When I got to college, this all turned around and I got a lesson in class privilege from the side of the lower-middle class. I went from an environment where I thought my family was pretty well off, to one where I was the poor kid. Instead of a thriving and diverse community, my private university was overwhelmingly white. Looking back, I have to say that I'm not happy with how I responded. Because I didn't talk about it. Didn't even like thinking about it, really. Slowly I recognized the divide and how alienated I felt by it. My classmates spoke of summer internships and spring break vacations. I went home to work during the summer. My first two years at college, I spent spring break in my dorm room. I only ever went on trips my last two years as part of a scholarship from the school's choir. A scholarship I didn't really ask for and which no one talked about. I saw they way economic class advantages people, but I never tried to instigate a discussion about it. I should have. I think it would have been a healthy thing for my classmates to be exposed to, but I held back because I didn't want to be seen as attacking them. But we need to share our experiences, so others can learn to recognize and respect these differences. I did my classmates a disservice by withholding my own experiences from them. It was a learning opportunity for them that they didn't get.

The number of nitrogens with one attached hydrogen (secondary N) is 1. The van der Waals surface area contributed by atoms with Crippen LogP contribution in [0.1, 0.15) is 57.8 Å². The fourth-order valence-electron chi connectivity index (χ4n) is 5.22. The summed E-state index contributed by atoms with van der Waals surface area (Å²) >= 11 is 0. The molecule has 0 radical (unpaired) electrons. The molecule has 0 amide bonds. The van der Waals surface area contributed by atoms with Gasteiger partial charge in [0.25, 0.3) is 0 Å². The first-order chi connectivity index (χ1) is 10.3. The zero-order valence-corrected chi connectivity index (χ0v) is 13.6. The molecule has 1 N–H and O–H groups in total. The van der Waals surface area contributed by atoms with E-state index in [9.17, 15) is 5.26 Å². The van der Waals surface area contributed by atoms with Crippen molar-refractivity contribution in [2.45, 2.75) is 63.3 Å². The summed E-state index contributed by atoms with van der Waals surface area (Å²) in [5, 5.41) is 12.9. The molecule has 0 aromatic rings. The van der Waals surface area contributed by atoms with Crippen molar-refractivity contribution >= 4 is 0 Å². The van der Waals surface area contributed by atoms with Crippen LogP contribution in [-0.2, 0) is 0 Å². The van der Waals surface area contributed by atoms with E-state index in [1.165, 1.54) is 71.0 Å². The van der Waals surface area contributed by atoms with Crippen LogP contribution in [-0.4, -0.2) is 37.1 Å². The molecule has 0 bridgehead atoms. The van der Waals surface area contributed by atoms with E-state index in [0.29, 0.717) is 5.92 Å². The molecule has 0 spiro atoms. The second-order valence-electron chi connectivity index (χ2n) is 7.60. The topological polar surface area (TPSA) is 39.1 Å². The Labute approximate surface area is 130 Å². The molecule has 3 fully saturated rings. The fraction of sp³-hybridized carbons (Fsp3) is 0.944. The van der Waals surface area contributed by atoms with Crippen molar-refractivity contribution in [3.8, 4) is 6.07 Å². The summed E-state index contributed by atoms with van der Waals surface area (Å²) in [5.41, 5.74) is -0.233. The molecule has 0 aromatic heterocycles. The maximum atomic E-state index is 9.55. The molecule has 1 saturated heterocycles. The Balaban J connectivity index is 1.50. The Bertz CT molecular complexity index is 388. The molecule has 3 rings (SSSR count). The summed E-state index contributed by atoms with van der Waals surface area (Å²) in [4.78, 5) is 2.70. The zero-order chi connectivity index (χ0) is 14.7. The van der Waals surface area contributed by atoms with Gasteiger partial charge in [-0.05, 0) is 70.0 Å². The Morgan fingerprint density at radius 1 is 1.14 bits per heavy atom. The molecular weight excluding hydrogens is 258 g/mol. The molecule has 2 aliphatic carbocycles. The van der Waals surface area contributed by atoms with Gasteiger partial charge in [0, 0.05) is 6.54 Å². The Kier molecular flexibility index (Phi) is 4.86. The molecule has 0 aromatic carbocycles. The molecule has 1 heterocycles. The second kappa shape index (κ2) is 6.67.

They couldn't start that dialogue, though. Which is the challenge. I think sometimes, the concern that people will be defensive, ends up becoming a self-fulfilling prophecy. You can't hop into a room, say "fix it", and not expect a possible honest response to be "fix what?" from people genuinely interested in social justice. Especially when you're not even talking about the macro issues of privilege, but the micro issues of the intersections of different privileged groups.